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Take home messages

  • Burns patients are at risk of significant evaporative fluid loss, and should be resuscitated with crystalloid fluid according to the Parkland formula
This is equal to 4ml per kilogram bodyweight, per % surface area burned
  • Anticipating future airway compromise is a key part of the anaesthetist's role
  • A patient with hypovolaemic shock soon after a burn is likely to be caused by something else, such as bleeding or infection
  • Significant burns require specialist management in a burns unit

Anaesthetic concerns in a burns patient

  • Airway compromise
  • Hypothermia
  • Blood loss
  • Overactive metabolism
  • Severe pain
  • Changes in pharmacokinetics and drug handling
  • Monitoring difficulties

Risk factors for increased mortality

  • Elderly patients
  • More significant burns
  • Airway compromise
  • Significant comorbidities

What are the most common causes of death in major burns?

  • Multiple organ failure
  • Sepsis 
  • Burn shock 
  • Inhalational injury

Airway management in burns

All burns patients should be given 100% oxygen, to act both as pre-oxygenation in the case of rapid deterioration and need for intubation, but also to help treat carbon monoxide poisoning.

Any initial airway concerns are usually related to a low GCS, rather than inhalational injury, which becomes an issue later as tissues become inflamed and swell.

What are the indications for early intubation in a burns patient?

  • GCS less than 8 or airway reflexes not intact
  • Added sounds such as snoring or stridor
  • Inadequate oxygenation with hypoxaemia
  • Inadequate ventilation with hypercapnoea
  • Deep facial or neck burns
  • Any evidence of swelling of the oropharynx
Remember that early intubation is far easier in burns patients, as the tissues have not yet had a change to swell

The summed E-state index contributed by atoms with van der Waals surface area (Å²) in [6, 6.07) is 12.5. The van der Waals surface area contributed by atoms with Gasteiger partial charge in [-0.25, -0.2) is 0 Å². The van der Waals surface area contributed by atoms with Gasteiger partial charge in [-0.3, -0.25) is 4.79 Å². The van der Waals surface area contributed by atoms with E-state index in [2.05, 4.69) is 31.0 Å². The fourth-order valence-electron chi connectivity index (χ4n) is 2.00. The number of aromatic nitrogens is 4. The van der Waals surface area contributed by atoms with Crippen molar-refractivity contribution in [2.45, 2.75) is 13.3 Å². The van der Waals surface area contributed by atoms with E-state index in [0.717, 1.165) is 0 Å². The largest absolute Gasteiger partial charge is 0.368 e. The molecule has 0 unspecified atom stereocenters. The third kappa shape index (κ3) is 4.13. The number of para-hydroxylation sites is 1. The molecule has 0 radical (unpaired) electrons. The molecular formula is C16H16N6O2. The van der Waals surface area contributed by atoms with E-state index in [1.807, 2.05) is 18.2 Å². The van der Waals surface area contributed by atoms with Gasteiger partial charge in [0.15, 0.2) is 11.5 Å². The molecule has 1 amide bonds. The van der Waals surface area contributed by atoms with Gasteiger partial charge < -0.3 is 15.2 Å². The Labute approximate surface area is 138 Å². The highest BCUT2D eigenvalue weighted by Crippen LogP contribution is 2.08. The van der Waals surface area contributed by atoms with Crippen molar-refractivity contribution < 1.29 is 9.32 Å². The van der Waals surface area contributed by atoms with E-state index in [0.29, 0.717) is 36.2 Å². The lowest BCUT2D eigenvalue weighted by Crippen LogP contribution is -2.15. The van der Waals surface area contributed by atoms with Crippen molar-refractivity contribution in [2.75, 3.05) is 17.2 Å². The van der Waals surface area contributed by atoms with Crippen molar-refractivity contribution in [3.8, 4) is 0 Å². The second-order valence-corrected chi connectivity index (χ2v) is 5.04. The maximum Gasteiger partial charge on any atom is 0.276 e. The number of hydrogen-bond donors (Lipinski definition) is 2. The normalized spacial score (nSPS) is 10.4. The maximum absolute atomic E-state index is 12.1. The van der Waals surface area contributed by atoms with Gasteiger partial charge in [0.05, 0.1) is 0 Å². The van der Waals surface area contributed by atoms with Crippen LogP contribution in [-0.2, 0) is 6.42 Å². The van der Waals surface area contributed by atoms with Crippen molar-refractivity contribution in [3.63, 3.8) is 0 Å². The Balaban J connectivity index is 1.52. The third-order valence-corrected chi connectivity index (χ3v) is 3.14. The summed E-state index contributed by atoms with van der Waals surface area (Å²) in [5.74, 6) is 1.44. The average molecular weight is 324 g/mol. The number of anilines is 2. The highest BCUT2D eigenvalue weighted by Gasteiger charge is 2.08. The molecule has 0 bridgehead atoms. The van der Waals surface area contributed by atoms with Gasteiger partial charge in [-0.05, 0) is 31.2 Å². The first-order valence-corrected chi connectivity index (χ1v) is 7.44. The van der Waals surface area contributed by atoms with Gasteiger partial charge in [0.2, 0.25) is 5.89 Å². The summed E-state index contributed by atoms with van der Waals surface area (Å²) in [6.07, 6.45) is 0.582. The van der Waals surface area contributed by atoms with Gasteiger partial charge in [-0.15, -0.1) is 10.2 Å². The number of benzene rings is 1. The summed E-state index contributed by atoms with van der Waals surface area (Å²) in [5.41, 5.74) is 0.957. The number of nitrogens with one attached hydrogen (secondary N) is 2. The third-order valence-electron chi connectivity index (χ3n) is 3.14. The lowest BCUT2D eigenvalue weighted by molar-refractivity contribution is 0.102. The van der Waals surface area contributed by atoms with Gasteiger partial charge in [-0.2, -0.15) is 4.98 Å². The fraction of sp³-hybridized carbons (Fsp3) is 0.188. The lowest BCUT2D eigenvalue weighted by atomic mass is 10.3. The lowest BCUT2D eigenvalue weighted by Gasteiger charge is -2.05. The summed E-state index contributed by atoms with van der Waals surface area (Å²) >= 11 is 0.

What muscle relaxant should be used in a burns patient?

  • The one you are most confident with!
  • Rocuronium is safe in burns patients
  • Suxamethonium is safe in the first 24 hours after the burn injury
  • Between 24 hours and 1 year after the injury, the upregulation of extra-junctional receptors gives a greater risk of potentially fatal hyperkalaemia

Inhalational airway injury

What are the three components of inhalational airway injury?

  • Upper airway thermal injury
  • Lower airway thermal injury
  • Noxious gas poisoning

Upper airway thermal injury

The mouth, tongue, pharynx and epiglottis can receive a huge amount of thermal energy by the inhalation of superheated fumes, causing them to swell significantly, leading to the following clinical signs:

  • Stridor
  • Hoarse voice
  • Swollen Uvula

Lower airway thermal injury

This is caused less by the direct heating that is seen in the upper airway, and more by the inhaltion of material that is still burning. This strips the epithelium of the trachea and large airways, stimulating production of mucus and release of inflammatory mediators.

This can lead to bronchospasm and mucus plugging, with airway obstruction and alveolar collapse.